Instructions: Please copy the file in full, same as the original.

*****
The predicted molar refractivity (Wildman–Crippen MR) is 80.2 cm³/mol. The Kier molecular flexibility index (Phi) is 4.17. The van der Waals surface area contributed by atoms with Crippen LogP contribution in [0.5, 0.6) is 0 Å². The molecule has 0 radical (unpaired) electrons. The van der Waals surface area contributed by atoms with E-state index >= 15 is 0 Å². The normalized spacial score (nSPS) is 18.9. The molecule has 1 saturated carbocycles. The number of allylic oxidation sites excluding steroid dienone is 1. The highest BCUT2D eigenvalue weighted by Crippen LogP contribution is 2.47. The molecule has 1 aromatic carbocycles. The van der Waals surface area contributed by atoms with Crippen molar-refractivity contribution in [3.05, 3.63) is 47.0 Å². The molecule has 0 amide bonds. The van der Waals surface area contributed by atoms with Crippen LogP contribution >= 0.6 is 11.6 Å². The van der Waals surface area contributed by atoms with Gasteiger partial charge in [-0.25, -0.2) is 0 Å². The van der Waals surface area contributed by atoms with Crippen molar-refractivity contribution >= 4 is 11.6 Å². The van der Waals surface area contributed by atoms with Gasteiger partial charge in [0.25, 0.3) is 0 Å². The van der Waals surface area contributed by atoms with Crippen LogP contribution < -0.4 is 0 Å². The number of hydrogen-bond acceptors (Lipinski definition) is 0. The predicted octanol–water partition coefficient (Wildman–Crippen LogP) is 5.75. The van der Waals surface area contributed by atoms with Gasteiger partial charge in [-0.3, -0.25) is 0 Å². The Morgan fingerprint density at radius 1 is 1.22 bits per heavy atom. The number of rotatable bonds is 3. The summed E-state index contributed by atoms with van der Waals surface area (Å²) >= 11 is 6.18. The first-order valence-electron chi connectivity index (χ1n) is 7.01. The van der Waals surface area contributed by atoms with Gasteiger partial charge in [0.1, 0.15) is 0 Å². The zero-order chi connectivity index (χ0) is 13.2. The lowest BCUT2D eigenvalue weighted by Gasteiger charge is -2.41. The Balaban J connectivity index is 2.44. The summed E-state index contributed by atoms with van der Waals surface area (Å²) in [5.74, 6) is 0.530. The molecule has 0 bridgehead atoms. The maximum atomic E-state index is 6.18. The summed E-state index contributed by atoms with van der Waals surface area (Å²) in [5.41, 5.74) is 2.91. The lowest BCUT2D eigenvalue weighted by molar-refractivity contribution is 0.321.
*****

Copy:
The predicted molar refractivity (Wildman–Crippen MR) is 80.2 cm³/mol. The Kier molecular flexibility index (Phi) is 4.17. The van der Waals surface area contributed by atoms with Crippen LogP contribution in [0.5, 0.6) is 0 Å². The molecule has 0 radical (unpaired) electrons. The van der Waals surface area contributed by atoms with E-state index >= 15 is 0 Å². The normalized spacial score (nSPS) is 18.9. The molecule has 1 saturated carbocycles. The number of allylic oxidation sites excluding steroid dienone is 1. The highest BCUT2D eigenvalue weighted by Crippen LogP contribution is 2.47. The molecule has 1 aromatic carbocycles. The van der Waals surface area contributed by atoms with Crippen molar-refractivity contribution in [3.05, 3.63) is 47.0 Å². The molecule has 0 amide bonds. The van der Waals surface area contributed by atoms with Crippen LogP contribution >= 0.6 is 11.6 Å². The van der Waals surface area contributed by atoms with Gasteiger partial charge in [-0.25, -0.2) is 0 Å². The van der Waals surface area contributed by atoms with Crippen molar-refractivity contribution >= 4 is 11.6 Å². The van der Waals surface area contributed by atoms with Gasteiger partial charge in [0.25, 0.3) is 0 Å². The van der Waals surface area contributed by atoms with Crippen LogP contribution < -0.4 is 0 Å². The number of hydrogen-bond acceptors (Lipinski definition) is 0. The predicted octanol–water partition coefficient (Wildman–Crippen LogP) is 5.75. The van der Waals surface area contributed by atoms with Gasteiger partial charge in [-0.3, -0.25) is 0 Å². The Morgan fingerprint density at radius 1 is 1.22 bits per heavy atom. The number of rotatable bonds is 3. The summed E-state index contributed by atoms with van der Waals surface area (Å²) >= 11 is 6.18. The first-order valence-electron chi connectivity index (χ1n) is 7.01. The van der Waals surface area contributed by atoms with Gasteiger partial charge in [0.1, 0.15) is 0 Å². The zero-order chi connectivity index (χ0) is 13.2. The lowest BCUT2D eigenvalue weighted by Gasteiger charge is -2.41. The Balaban J connectivity index is 2.44. The summed E-state index contributed by atoms with van der Waals surface area (Å²) in [5.74, 6) is 0.530. The molecule has 0 bridgehead atoms. The maximum atomic E-state index is 6.18. The summed E-state index contributed by atoms with van der Waals surface area (Å²) in [5.41, 5.74) is 2.91. The lowest BCUT2D eigenvalue weighted by molar-refractivity contribution is 0.321.